Ballet training is hard on a dancer’s body; injury is common place. I’ve learned a lot on how to deal with my injuries, from small niggles to some more serious, particularly over the last two years when my training has become more intensive.
I wrote in one of my blog posts, here, that one of the 13 lessons I’d learned as a ballet dancer in training was to listen to my body and respond to injuries accordingly. I still go by this.
As you become older, you get more understanding of your body and how it responds. Funnily enough, the more injuries I’ve had and the more I’ve learned about my body, the better dancer I’ve become as a result. I’ve become stronger and more mobile than before, learning how to work with my body and use it properly. I’ve outlined the key points I’ve learned below:
1. Firstly, keep your body in good shape when you are in full health. Build stretching into your training routine. I stretch out my muscles for an hour first thing and last thing each day which builds and maintains my strength and flexibility – go see my Instagram to see many of the exercises I incorporate into this routine. I also try to incorporate a regular sports massage into my training schedule – it helps to ease the aches and pains and break down those overworked muscles.
2. Ensure you have regular access to a good physio and health professionals who understand the stresses and strains a dancer puts their body through. My physio here in Moscow also uses acupuncture and I can confirm that it really does work. Also ensure you have good health insurance with international coverage if you are training overseas and/ or intend to audition overseas – you never know when you will need it.
3. Next, understand your injury – work out where it hurts and what you are and aren’t able to do. Sometimes you can pinpoint the exact event that caused your injury, such as going over on your ankle – sometimes it comes on after a particularly intense training session or builds over time, such as a hip or back injury. Once you understand where it hurts, you can work out how best to acquire the treatment you need.
4. When an injury occurs or you feel one coming on, seek advice and consider your range of treatment. Understand whether it’s something you can work through or whether you need to rest; physios and health professionals are key to advising on this. Often, because of the specialised nature and intensity of classical dance, it’s of benefit to try and source a dance physio or health professional. This isn’t always possible and if you have a good relationship with a non-dance specialist then you may not need to. Look to alternative therapy and medicine as well for solutions.
5. The big issue for dancers is how much rest can I afford to take? Often resting is not the preferred option when you are in full-time vocational training or working in a ballet company. The psychological strain of the questions you will inevitably ask yourself can be quite debilitating when you have worked so hard for so long: “can I really afford not to be part of exams/ auditions/ performances?”, “will I ever dance again?”, “will I lose my technique, strength and flexibility while I’m resting?”, “how long will it take me to get back in shape?” It’s important to address these issues alongside your physical injury and make sure you talk through your options with family, peers and health professionals.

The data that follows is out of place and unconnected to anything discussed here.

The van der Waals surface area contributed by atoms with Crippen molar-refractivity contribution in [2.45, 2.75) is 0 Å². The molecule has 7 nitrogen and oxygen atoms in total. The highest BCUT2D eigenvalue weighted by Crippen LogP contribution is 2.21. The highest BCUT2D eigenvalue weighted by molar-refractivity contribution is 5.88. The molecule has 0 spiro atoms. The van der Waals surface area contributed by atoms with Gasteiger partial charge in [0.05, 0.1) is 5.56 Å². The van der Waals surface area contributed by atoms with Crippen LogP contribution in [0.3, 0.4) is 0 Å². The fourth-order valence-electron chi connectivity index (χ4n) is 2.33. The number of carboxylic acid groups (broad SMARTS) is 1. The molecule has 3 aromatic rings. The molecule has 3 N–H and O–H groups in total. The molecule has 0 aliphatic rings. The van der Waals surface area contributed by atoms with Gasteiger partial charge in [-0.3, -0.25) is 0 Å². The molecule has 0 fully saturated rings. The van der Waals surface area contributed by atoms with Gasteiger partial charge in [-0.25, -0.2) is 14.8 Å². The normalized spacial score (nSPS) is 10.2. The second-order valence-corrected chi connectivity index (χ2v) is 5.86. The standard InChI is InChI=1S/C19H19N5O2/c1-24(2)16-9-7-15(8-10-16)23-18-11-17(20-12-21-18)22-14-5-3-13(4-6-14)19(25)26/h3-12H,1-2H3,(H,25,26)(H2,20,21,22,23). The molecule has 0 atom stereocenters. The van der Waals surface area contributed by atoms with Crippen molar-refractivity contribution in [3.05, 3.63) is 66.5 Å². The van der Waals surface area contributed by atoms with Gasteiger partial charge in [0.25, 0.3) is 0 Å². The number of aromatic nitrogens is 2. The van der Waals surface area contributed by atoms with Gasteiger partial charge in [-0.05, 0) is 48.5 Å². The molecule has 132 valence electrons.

6. Understand the basics so that you can help to repair yourself – RICE stands for rest, ice, compression and elevation. This is important in the initial stages to help reduce the problem. Avoid heat in the first 48 hours of injury. However, heat can be used to stimulate blood flow once the “heat” has come out of your injury which can hasten your healing rate. Heat will also help your muscles relax and ease your pain.
7. Try not to be downhearted if you do pick up an injury that keeps you out of training – the best thing you can do is to keep learning by watching class and performances. There are lots of stories of top dancers who have seemingly career ending injuries but are now back performing. Lauren Cuthbertson of the Royal Ballet is one such principal dancer. Maria Alexandrova, star of the Bolshoi, injured her Achilles tendon in 2013 during a performance of La Bayadere in London. It’s an injury that requires a six month rehabilitation period, and full recovery takes about a year – but Alexandrova is back to her best now, performing the toughest roles in the Bolshoi’s repertoire. Steven McRae’s account of his return to the Royal Ballet following injury is here.
8. Also remember that there are always ways to continue exercising in some way, be it hot yoga (a favourite for me) floor barre, skipping, or other forms of stretching/strengthening depending on your injury type, which will help keep you focused and motivated. And look after your body in other ways too while you’re focusing on alternative ways to keep fit – eat healthily, for example, and focus on foods that will help to repair your body and mind!
In terms of my injury history, I’ve had lots of niggles but a few that I’ve had to think about more carefully too. The biggest issue really is the impact it has on you psychologically. Training to be a dancer is all-encompassing; a lifestyle choice, and when you don’t have dance in your life, it can be quite hard to work out what to do. You have to be positive and keep your mind focused. Everything in life is a learning process and it’s important to treat injury as such too!
If you’d like to know more about my training, go over to my Instagram, where there are lots of stretch and toning videos.